In the upcoming biopic The Imitation Game you play Joan Clarke, a colleague briefly engaged to gay British mathematician Alan Turing, the heroic WWII code-breaker later convicted for “gross indecency.” Were you familiar with Turing?
I first read about him several years ago and I was appalled. It didn’t happen in my lifetime, but I felt quite ashamed. It’s an important story to tell. We have to look at what happened to this brilliant man because of his sexual orientation. He was destroyed, and we can’t allow that to happen again. We can’t let homophobia or bigotry take over and tear people apart. What was done to this great intellect in a court of law is an absolute travesty. As much progress as we’ve made, we must continue to fight to make people understand and value each other.
How much did Clarke know about Turing’s sexuality before their engagement?
Well, in reality, I don’t know. But I suspect she knew. They were great, great friends and they loved each other, so I think she was willing to let him have his life on the side. Maybe they could’ve had a companionship that she would’ve liked, because if she married him, he would’ve let her still work. If she married someone else for a more sexual relationship, she might’ve been forced back into the kitchen. She was willing to sacrifice her sexual life to pursue her career, which was extraordinary. They had each other’s minds, and that was enough for her.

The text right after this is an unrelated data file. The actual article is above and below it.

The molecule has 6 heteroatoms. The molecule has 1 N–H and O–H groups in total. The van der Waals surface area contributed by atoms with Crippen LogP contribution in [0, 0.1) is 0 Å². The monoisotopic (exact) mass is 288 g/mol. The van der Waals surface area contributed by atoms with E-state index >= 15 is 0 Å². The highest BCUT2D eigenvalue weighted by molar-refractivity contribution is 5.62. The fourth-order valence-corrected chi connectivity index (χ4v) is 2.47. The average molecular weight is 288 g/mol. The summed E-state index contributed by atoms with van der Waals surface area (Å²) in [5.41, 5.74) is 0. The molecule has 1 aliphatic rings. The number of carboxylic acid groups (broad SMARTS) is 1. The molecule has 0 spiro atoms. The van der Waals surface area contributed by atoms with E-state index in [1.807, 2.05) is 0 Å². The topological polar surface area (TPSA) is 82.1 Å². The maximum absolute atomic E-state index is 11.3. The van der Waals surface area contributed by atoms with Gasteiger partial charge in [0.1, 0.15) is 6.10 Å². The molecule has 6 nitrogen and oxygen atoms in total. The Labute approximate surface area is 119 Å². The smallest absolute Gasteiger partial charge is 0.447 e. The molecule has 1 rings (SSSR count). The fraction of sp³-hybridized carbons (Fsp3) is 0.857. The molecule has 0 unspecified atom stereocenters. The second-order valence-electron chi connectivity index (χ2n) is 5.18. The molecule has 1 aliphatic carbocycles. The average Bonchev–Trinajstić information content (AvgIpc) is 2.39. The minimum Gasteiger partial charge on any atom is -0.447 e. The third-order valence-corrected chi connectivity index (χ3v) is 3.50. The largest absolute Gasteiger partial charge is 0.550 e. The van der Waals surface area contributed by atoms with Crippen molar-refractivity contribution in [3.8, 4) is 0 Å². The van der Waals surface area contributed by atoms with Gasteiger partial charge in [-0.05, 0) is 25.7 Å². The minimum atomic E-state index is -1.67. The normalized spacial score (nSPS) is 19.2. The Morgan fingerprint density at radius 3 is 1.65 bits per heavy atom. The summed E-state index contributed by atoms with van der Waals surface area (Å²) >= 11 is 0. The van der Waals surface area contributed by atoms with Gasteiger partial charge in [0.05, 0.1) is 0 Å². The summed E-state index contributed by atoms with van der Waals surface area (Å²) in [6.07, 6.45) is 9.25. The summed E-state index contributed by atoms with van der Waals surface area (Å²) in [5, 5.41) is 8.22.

When did you become aware of the LGBT audience?
Quite a few lovely guys told me they enjoyed The Duchess in 2008, which was very nice. I have an awful lot of gay friends with incredible taste, and they’re hard to please. When they really like something, it means a hell of a lot.
In The Duchess you played 18th-century English aristocrat Georgiana Cavendish, who had an intimate friendship with her husband’s mistress, played by Hayley Atwell. Was Georgiana bisexual?
I think she was in love with that particular woman, and I think she could’ve had great sexual pleasure with a woman, as many women can. Sexuality is a funny thing, and sometimes labels don’t quite cover it.
Speaking of labels, you butched up to play English bounty hunter Domino Harvey in the action flick Domino. Some reports claimed that the real Domino, who died shortly before the film’s 2005 release, was a proud lesbian who was annoyed that the film depicted her as straight. Other reports claimed that she was a straight woman who supported the film and considered suing the publications that called her a lesbian.
I don’t think anything about her or the way she felt about the film could be put into a newspaper article. Nothing about her was black and white. I met her a couple of times when she came to the set. She was an extraordinary individual who lived an extraordinary life by her own rules. Sometimes things just don’t fit in the mainstream media, and she definitely didn’t.